Tragedy never strikes when it’s convenient, or when you don’t already have a million other important things to think about and accomplish.
Whether the event makes international headlines and triggers a collective sadness, like the crash of Germanwings flight 9525 or the Charlie Hedbo shootings, or you are going through a personal tragedy on your own, the devastation can be tough to make peace with.
Speaking out about the Germanwings crash and empathizing with those who are now dealing with the nature of loss, Thomas Winkelman, spokesman for the Germanwings Executive board said, “Our focus in these darkest hours is to provide psychological assistance to the families and friends of the victims of flight 4U9525.”
There are moments of inevitable breakdowns that sometimes leave you screaming at God, the universe, an empty void or whatever force you believe has a say in what happens to you or to this world. One of the hardest parts to accept is the fact that you can’t stay angry forever. You can’t let tragedy drain your life of color and wonder and gratitude, while you sit around sad and passive, becoming somewhat of a tragedy yourself. Grieving is normal, and accepting whatever has happened takes time and often solitude. However, you can’t let it take forever.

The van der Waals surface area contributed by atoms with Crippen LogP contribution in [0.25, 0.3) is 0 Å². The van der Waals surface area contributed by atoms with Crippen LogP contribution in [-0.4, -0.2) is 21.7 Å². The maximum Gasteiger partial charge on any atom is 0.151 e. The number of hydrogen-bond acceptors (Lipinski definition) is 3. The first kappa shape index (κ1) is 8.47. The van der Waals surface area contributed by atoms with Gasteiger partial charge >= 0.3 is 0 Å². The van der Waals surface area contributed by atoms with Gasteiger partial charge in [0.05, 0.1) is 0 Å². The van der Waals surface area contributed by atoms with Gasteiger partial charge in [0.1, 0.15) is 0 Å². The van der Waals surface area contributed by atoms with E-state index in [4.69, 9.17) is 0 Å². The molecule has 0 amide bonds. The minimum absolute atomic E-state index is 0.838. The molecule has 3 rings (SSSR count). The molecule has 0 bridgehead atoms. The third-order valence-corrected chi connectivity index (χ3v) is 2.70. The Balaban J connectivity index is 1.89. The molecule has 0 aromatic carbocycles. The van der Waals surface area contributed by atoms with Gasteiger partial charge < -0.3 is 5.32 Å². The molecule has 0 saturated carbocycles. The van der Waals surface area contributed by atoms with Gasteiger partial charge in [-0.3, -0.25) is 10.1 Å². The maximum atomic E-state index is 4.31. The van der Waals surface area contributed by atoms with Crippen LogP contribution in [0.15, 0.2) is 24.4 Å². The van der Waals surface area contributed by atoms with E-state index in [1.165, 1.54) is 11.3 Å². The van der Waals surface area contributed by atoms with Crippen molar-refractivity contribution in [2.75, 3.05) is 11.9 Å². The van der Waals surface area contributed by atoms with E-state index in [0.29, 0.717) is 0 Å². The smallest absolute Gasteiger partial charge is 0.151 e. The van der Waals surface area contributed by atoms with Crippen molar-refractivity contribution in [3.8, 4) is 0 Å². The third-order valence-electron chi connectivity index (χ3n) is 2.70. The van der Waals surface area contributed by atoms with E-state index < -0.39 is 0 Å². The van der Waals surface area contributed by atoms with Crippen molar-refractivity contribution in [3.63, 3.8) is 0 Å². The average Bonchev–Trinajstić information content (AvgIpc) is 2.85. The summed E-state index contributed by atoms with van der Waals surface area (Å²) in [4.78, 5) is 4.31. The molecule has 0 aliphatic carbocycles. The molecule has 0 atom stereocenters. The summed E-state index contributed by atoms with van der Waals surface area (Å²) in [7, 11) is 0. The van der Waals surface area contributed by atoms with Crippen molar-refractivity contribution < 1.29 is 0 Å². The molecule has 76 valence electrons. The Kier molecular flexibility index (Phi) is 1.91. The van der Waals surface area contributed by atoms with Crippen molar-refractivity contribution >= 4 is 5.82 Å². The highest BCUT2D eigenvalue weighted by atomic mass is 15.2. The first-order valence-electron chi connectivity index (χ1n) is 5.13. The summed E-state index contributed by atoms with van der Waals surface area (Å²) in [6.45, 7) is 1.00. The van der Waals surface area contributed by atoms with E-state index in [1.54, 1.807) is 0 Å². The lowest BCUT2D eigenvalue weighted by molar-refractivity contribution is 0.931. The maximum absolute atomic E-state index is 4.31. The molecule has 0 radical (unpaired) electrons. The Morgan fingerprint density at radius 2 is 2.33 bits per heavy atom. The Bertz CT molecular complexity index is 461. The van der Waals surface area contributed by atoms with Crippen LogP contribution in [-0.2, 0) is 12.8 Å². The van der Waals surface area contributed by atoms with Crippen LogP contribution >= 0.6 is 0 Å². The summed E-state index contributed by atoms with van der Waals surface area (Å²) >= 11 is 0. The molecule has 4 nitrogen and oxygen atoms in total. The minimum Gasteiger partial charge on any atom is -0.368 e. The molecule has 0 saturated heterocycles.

Tragedy doesn’t go easy or play fair. It just hits you, and you’ve got to find a way to hit back, even if your eyes are stinging and your patience is wearing thin. I do believe there is a reason for everything, though some of them we learn right away, many don’t reveal themselves until later, and quite a few reasons never seem to come around at all. In an article from helpguide.org, three trauma specialists give advice on how to make peace and deal with what has happened.
“Isolation makes things worse. Connecting to others will help you heal, so make an effort to maintain your relationships and avoid spending too much time alone. … It’s important to talk about your feelings and ask for the help you need.”
The greatest thing you can do when going through a tragedy is to give yourself permission to move on. Instead of wasting time questioning the past and what has already happened to no avail, spend your time thinking about how your future can be positively impacted by the incident. How can I help myself to accept what’s happened? How can I learn to let go of the anger? How can I draw strength from sorrow and once again rise to the occasion that is my life?
A blog entry posted to Awakening The Phoenix says, “We must accept (tragedy) as part of our collective human experience. But, fortunately for us, the story does not stop here. There is more than a dark endless rising. There is more than a villain and a savior. There is more than what we are shown in the external world. There is more inside.”
That’s exactly my point: We have an incredible amount of inner strength, although sometimes it’s difficult to tap into. We are resilient beings, resilient souls, and if we’re brave enough to accept the pain we do eventually rise again.
Collegian Assistant Opinion Editor Haleigh McGill can be reached at email@example.com, or on Twitter @HaleighMcGill.